State of Change – Jason Jackson profiled by ProFile Magazine

State of Change – Jason Jackson profiled by ProFile Magazine

Government bureaucracy doesn’t intimidate Jason Jackson. His background in the military and technology has taught him how to be an agent of change in virtually any situation, and he’s doing just that as the State of Nebraska’s chief human resources officer.

“What I enjoy in this role most is how visible the results of your work are in terms of impacting people’s lives,” Jackson says. “If we can make government more efficient, then we can improve services or provide tax relief through greater efficiency to our citizens.”

If that sounds like a big goal, then it’s because it is. Jackson enjoys leading major change, and his place in state government gives him that chance.

Jackson is a US Naval Academy graduate who served for five years in the US Navy, earning the Navy Achievement Medal and Navy Commendation Medal for his service in the War on Terrorism. Today, he attributes a large part of his management style to his military experience. Specifically, his time in the navy taught him how to make decisions under ambiguous circumstances.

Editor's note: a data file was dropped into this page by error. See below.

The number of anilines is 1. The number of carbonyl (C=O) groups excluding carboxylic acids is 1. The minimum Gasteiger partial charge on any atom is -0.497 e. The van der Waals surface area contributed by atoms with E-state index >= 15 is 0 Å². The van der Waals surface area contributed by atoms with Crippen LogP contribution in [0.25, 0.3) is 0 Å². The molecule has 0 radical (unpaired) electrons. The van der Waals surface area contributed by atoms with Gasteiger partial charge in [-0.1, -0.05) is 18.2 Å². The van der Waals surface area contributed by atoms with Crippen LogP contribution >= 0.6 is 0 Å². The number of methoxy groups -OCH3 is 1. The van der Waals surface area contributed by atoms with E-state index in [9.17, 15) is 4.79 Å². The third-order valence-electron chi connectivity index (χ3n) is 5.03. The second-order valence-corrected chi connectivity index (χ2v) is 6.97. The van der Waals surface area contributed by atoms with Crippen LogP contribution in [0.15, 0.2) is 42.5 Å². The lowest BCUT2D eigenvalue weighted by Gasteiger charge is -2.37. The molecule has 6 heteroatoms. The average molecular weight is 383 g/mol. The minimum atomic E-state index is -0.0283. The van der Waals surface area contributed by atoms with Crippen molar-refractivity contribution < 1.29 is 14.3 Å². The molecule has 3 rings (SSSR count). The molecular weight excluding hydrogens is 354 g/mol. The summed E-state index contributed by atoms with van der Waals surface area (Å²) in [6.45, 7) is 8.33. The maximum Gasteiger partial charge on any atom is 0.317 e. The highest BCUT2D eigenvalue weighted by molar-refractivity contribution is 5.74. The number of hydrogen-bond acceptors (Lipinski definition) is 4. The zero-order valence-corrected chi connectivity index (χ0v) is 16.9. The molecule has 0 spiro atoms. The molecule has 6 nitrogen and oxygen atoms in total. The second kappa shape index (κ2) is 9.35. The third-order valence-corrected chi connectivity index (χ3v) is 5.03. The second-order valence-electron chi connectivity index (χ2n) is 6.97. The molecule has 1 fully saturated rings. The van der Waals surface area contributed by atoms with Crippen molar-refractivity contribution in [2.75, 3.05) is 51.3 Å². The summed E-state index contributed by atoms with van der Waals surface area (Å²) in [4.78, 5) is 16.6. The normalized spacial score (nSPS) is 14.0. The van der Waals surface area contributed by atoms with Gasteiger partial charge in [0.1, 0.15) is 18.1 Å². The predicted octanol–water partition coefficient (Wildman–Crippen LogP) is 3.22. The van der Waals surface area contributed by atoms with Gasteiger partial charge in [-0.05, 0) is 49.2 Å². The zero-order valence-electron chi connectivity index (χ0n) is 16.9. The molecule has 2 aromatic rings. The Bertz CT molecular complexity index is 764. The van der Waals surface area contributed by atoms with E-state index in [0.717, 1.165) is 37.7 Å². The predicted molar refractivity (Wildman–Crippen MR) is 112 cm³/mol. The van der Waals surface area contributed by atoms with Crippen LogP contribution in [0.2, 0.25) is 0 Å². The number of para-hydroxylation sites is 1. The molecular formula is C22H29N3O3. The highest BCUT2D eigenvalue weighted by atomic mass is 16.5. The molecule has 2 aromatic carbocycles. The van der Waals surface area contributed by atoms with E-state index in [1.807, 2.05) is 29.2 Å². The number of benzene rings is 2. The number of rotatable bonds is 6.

“The military imbues leaders, out of necessity, with the ability to make informed decisions under pressure with limited data and have a personal commitment to those decisions,” Jackson explains. “You also learn to execute upon those decisions quickly and get the whole organization in line behind them.”

Making those decisions is about more than having the confidence to make them. It’s also about recognizing that failing to be decisive is more detrimental to the organization. The key, Jackson says, is simply optimizing decision-making in the time you have. Jackson is finding that skill particularly valuable in government. Bureaucracy in general, he says, has a history of perpetuating the status quo and avoiding risk.

“We’re suboptimizing our performance when we wait to have all the information rather than using our judgment to know when we have enough information to make informed decisions,” Jackson says.

The other notable lesson Jackson learned from the military is how to adapt to a number of leadership roles in a short period of time. Jackson says his navy career forced him to be a leadership generalist to a greater degree than his peers in civilian jobs were afforded.

“You go from being an engineering officer to being a combat officer to leading an IT division to being an assistant operations officer all in matter of a few years,” Jackson says.

As a result, Jackson quickly grasped how to lead diverse organizations and apply generalist leadership principles. He also learned when to defer to subject-matter experts and how to remove barriers. Those have turned out to be the building blocks of his civilian career.

Read the full article here.

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